Sobering numbers from the global health front: Diabetes is growing even faster than experts had thought, doubling worldwide over the last 30 years to 350 million cases. In the U.S., the growth rate was even scarier. Case numbers nearly tripled over the same time frame. Good thing, then, that some promising drug data came out of the American Diabetes Association meeting over the weekend.
Novo Nordisk, for instance, presented data showing that its drug Victoza helped cut blood sugar in patients who switched from using Eli Lilly's Byetta or Merck's Januvia. Patients who switched from Januvia also lost "significant" amounts of weight, the study found. Meanwhile, an older generic drug used against tuberculosis showed promise as a treatment for Type 1 diabetes in a small study.
Some not-so-great news, too, however: A 100,000-person study found that Takeda Pharmaceuticals' Actos and GlaxoSmithKline's Avandia both increased the risk of developing diabetic macular edema. Patients at high risk of developing the condition should avoid those two drugs, the study authors said. Given GSK's Avandia has been withdrawn in Europe and severely restricted in the U.S., that may not be too difficult to enforce. And Actos has its own safety issues: A potential link with bladder cancer risk has health officials working to reassess the drug.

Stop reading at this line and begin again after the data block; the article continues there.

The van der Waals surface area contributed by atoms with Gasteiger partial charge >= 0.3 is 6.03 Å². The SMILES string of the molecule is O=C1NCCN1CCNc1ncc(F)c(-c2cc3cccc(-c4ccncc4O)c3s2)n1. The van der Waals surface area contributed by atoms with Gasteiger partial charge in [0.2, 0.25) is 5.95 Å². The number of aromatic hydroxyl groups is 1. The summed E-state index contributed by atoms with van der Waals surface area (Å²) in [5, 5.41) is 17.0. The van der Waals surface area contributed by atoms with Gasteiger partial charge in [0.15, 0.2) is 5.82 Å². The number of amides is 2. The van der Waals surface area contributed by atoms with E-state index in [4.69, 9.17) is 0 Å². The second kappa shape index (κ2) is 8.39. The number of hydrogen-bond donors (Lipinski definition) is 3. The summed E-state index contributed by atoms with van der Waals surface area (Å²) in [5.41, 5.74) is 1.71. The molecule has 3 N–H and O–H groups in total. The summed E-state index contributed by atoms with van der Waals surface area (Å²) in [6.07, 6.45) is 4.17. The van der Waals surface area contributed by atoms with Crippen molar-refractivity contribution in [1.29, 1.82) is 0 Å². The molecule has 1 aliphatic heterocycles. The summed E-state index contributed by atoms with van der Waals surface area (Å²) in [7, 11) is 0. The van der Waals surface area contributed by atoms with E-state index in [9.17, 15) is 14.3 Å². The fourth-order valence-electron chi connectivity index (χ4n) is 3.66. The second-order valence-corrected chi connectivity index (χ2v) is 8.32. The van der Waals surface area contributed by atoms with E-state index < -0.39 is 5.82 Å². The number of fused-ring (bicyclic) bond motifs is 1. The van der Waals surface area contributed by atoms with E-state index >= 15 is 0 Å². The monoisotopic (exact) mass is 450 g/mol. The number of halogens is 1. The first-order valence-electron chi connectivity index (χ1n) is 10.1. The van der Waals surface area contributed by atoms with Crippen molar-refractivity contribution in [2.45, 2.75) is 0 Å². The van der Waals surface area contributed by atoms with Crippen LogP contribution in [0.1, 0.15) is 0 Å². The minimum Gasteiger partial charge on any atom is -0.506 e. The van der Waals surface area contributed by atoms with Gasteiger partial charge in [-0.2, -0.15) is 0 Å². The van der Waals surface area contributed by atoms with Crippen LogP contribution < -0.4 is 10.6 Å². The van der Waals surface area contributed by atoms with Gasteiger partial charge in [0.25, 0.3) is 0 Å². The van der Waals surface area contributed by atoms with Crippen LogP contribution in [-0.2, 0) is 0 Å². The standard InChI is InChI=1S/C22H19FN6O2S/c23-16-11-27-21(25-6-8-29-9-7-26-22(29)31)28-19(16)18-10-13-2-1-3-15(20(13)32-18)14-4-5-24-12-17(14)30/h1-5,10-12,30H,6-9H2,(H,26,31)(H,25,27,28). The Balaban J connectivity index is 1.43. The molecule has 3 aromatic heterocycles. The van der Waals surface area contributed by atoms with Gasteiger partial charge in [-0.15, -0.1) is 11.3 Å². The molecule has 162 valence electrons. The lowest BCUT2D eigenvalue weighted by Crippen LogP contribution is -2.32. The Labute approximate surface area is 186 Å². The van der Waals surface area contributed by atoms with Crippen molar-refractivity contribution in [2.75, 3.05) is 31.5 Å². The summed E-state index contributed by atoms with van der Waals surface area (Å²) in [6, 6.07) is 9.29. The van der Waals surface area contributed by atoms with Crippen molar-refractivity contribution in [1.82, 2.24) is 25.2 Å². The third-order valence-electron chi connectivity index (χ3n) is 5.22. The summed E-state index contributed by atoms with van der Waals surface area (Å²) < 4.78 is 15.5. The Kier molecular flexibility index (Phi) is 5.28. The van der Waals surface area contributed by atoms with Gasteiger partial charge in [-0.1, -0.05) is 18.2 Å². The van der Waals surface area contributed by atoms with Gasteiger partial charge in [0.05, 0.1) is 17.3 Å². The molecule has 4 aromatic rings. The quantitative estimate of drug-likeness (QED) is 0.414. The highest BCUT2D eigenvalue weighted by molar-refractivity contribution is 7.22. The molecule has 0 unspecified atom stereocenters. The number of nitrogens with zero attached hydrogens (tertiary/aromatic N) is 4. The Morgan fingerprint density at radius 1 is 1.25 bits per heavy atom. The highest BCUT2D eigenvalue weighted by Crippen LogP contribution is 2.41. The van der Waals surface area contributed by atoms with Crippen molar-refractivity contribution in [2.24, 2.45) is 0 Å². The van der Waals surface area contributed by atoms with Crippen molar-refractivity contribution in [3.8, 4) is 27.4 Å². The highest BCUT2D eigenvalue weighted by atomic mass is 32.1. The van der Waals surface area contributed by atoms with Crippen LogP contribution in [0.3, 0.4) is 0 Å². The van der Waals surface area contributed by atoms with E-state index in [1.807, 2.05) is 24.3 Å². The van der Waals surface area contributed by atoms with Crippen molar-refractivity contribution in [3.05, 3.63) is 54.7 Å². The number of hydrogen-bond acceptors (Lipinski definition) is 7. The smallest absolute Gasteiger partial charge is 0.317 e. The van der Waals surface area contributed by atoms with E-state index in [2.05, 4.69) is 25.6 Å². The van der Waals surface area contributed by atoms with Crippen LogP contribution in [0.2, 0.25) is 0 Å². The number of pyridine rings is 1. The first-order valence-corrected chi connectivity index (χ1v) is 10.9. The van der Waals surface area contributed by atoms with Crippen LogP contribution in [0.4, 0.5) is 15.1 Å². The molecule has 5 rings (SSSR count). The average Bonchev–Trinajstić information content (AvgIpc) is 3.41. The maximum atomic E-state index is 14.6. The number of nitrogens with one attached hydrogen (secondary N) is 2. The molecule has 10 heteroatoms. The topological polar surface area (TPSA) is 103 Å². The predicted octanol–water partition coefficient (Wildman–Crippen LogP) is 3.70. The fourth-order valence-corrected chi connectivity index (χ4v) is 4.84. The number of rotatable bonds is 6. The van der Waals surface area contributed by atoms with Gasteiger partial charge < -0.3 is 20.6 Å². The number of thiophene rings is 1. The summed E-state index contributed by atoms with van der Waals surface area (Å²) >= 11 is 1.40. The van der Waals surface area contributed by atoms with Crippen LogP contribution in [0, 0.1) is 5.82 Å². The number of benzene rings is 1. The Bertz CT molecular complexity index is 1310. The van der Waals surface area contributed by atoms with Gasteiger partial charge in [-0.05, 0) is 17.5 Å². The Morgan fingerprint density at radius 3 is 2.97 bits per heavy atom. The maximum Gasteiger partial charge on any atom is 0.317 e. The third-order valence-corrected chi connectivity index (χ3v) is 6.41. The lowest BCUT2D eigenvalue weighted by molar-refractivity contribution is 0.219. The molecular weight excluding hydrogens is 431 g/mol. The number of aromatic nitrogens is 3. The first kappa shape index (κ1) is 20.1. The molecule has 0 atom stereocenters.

Meanwhile, some pricing news. A study found that while Wal-Mart was lowering prices of common generic drugs to bargain-basement levels, it was hiking prices on branded diabetes medicines. Kmart was doing the same. In fact, prices for generic diabetes meds fell by 58 percent between 2008 and 2010, while price tags on branded meds grew by 113 percent at those retailers.